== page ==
The long-awaited launch of the Low Enriched Uranium Bank on Aug. 29 is a bright spot in what has been a gloomy period of increasing international tension. It is a practical solution to help tackle two of the most serious global challenges. It is also a model of what can be achieved through vision, persistence and cooperation.
The two challenges for which the bank can help provide answers are, of course, climate change and nuclear proliferation. Both seem more pressing by the day.
As extreme weather events continue to grow in frequency and severity, scientists warn that this is just a foretaste of what uncontrollable climate change will mean. Heatwaves, storms and flooding, which just a few decades ago were rare in their ferocity, are now becoming both commonplace and affecting far larger areas.
But tackling climate change has to be done in a way which allows economies to continue to grow. Without offering countries the chance of improving living standards, we are not going to bring about the fundamental switch we need from fossil fuels.
Wind, solar and other green energy resources are going to have an increasingly larger role in driving sustainable economic growth. So, too, will nuclear power. As countries are already showing, nuclear power plants can be a major part of the energy mix, helping economies grow without burning fossil fuels.
It is why nations in many parts of the world are either actively developing or considering starting their own civilian nuclear programmes. But the danger is that these plans risk making worse the challenge that Kazakh President Nursultan Nazarbayev has rightly called the cause of our time – reducing the threat of nuclear war.
Nuclear reactors need enriched uranium to produce electricity. Countries making the huge investment in civilian nuclear programmes need to make sure they have supplies of this fuel. But the problem is that any facility which produces it could technically be altered to produce the more highly enriched uranium needed for nuclear weapons.
The LEU bank is the answer to the challenge of how countries can be guaranteed supplies of the uranium they need for reactors without making the proliferation of nuclear weapons more likely. It will hold, under the auspices of the International Atomic Energy Agency (IAEA), around 90 tonnes of low enriched uranium which can be accessed by countries if their usual market supply is disrupted, provided they do meet the IAEA clear-cut criteria of adherence to non-proliferation.
This guarantee from the independent IAEA takes away the need for countries to develop their own uranium enrichment facilities. By doing so, it both reduces costs for them and also suspicions that the civilian plants are just a cloak to hide a nuclear weapons programme. It should help cut both carbon emissions and international tensions.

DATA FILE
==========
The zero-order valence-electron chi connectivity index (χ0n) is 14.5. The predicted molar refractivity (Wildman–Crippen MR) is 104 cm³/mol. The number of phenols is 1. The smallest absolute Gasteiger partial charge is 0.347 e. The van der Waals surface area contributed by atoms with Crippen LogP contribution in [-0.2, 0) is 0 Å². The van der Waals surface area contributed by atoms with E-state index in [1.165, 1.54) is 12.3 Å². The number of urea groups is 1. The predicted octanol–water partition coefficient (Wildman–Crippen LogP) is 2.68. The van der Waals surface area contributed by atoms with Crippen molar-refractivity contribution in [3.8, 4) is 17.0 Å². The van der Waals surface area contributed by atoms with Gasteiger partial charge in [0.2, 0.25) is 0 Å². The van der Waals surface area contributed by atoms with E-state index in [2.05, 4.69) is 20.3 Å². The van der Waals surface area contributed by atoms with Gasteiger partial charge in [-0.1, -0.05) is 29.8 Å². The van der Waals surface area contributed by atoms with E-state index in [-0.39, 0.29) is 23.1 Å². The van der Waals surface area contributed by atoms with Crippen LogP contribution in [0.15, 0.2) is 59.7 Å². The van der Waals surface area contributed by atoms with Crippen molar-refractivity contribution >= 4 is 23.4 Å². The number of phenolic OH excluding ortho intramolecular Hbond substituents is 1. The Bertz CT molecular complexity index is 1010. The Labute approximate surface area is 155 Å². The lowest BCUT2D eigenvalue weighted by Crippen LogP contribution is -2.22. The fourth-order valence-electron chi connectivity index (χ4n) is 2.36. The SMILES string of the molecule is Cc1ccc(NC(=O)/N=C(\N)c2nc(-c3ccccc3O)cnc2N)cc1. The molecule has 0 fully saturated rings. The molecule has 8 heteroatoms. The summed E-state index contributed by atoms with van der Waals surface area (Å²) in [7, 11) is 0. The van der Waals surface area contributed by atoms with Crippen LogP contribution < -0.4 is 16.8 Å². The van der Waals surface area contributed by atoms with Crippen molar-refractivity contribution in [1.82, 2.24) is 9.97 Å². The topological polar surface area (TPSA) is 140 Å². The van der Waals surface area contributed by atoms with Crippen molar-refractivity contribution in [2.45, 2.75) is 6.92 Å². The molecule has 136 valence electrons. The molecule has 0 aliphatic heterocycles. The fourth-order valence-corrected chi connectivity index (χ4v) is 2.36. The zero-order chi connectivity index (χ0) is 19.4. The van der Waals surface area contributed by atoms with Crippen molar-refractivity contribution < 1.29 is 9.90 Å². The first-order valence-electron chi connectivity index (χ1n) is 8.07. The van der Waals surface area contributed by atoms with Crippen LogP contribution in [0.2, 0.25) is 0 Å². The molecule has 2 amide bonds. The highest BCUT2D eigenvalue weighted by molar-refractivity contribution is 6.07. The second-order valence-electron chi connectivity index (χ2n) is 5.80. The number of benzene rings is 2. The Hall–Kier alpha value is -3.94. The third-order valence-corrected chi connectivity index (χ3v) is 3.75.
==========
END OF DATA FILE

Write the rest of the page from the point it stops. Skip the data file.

Before the bank could move from drawing board to reality, it needed both funding and a secure site. Initial funding came from the Nuclear Threat Initiative – thanks to the generosity of philanthropist Warren Buffet – with the non-governmental organisation’s $50 million donation being topped by government contributions from countries such as the United States, Kuwait, Norway, the United Arab Emirates as well as the European Union.
Kazakhstan, right from the start, made clear it was ready to host the bank. As a country with extensive nuclear expertise, a track record of campaigning for nuclear non-proliferation and a trusted member of the international community, the offer ticked all the boxes and was accepted with enthusiasm by the IAEA. The site chosen is the Ulba Metallurgical Plant, which has been a nuclear facility for over 60 years and meets all health, environmental and security standards, and Kazakhstan has made its own in-lind contributions to the construction of the unique storage facility.
It is fitting that the opening ceremony in Astana takes place on Aug. 29, 26 years after Kazakhstan announced it was closing the Semipalatinsk nuclear test site. That surprise announcement had a much wider impact as it gave fresh momentum to efforts for a global agreement to end testing – momentum which the world urgently needs to rediscover.
That is why the true prize from the launch of the IAEA LEU Bank would be if its impact went beyond enabling countries to develop their civilian nuclear programmes without increasing fears of nuclear proliferation. We must hope that, by demonstrating what can be achieved through international cooperation, ambition and determination, it will give fresh impetus to finding agreed global solutions to common problems.